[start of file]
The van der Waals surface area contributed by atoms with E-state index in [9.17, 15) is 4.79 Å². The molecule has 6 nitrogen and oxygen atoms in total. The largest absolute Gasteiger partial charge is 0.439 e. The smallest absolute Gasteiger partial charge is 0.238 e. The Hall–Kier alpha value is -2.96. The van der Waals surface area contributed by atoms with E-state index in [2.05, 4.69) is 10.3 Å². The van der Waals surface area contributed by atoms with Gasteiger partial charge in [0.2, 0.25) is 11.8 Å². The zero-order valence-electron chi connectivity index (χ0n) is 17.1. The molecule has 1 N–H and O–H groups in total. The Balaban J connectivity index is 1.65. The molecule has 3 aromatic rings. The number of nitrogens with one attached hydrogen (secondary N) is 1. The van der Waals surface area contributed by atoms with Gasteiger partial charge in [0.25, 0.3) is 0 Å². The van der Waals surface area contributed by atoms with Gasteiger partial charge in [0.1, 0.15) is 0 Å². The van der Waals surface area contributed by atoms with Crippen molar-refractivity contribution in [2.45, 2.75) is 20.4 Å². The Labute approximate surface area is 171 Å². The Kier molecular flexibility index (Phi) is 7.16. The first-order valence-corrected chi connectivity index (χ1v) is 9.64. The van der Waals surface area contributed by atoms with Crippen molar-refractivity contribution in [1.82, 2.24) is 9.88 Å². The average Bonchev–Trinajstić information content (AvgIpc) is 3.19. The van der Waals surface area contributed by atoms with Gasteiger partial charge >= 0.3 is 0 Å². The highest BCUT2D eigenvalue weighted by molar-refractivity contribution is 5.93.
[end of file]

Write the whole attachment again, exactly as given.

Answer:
The van der Waals surface area contributed by atoms with E-state index in [9.17, 15) is 4.79 Å². The molecule has 6 nitrogen and oxygen atoms in total. The largest absolute Gasteiger partial charge is 0.439 e. The smallest absolute Gasteiger partial charge is 0.238 e. The Hall–Kier alpha value is -2.96. The van der Waals surface area contributed by atoms with E-state index in [2.05, 4.69) is 10.3 Å². The van der Waals surface area contributed by atoms with Gasteiger partial charge in [0.2, 0.25) is 11.8 Å². The zero-order valence-electron chi connectivity index (χ0n) is 17.1. The molecule has 1 N–H and O–H groups in total. The Balaban J connectivity index is 1.65. The molecule has 3 aromatic rings. The number of nitrogens with one attached hydrogen (secondary N) is 1. The van der Waals surface area contributed by atoms with Gasteiger partial charge in [0.25, 0.3) is 0 Å². The van der Waals surface area contributed by atoms with Gasteiger partial charge in [0.1, 0.15) is 0 Å². The van der Waals surface area contributed by atoms with Crippen molar-refractivity contribution in [2.45, 2.75) is 20.4 Å². The Labute approximate surface area is 171 Å². The Kier molecular flexibility index (Phi) is 7.16. The first-order valence-corrected chi connectivity index (χ1v) is 9.64. The van der Waals surface area contributed by atoms with Crippen molar-refractivity contribution in [1.82, 2.24) is 9.88 Å². The average Bonchev–Trinajstić information content (AvgIpc) is 3.19. The van der Waals surface area contributed by atoms with Gasteiger partial charge >= 0.3 is 0 Å². The highest BCUT2D eigenvalue weighted by molar-refractivity contribution is 5.93.